Following news that it had secured a $765 million Defense Production Act loan to produce COVID-related pharmaceutical components, Eastman Kodak's shares soared as much as 2,757%. From its closing price of $2.10 on July 24, Kodak's stock price hit a high of $60 on July 29.
Kodak's stock, however, has pulled back violently since then. With its shares currently trading for about $15, Kodak has shed roughly three-quarters of its value from its recent highs.
Questions are swirling as to why Kodak, which is primarily a technology company, was chosen to receive a loan related to pharmaceutical supplies, rather than a company with more experience in the field. Kodak's board of directors also made the questionable decision to grant executive chairman Jim Continenza options for 1.75 million shares of stock just before the deal was announced. Additionally, Kodak's convertible debtholders have chosen to convert their bonds into stock, which, while helping to strengthen the company's balance sheet, is diluting existing shareholders.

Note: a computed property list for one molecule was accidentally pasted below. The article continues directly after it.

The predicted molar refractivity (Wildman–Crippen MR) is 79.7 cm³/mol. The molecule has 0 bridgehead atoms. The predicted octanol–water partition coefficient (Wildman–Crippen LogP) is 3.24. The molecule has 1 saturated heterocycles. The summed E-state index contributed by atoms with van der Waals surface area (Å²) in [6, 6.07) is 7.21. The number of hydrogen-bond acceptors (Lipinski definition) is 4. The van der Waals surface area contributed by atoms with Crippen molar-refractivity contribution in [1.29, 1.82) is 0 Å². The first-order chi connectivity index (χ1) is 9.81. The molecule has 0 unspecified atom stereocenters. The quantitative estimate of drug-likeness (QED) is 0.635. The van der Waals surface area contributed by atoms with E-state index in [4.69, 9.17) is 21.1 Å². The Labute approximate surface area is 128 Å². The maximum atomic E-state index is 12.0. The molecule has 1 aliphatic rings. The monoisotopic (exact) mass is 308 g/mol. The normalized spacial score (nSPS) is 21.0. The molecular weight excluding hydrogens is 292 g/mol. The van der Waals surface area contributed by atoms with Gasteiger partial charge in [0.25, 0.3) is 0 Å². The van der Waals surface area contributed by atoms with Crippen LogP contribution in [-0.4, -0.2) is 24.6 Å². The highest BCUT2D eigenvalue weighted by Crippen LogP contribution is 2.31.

In light of these factors, most investors would likely be best served by staying clear of Eastman Kodak's stock.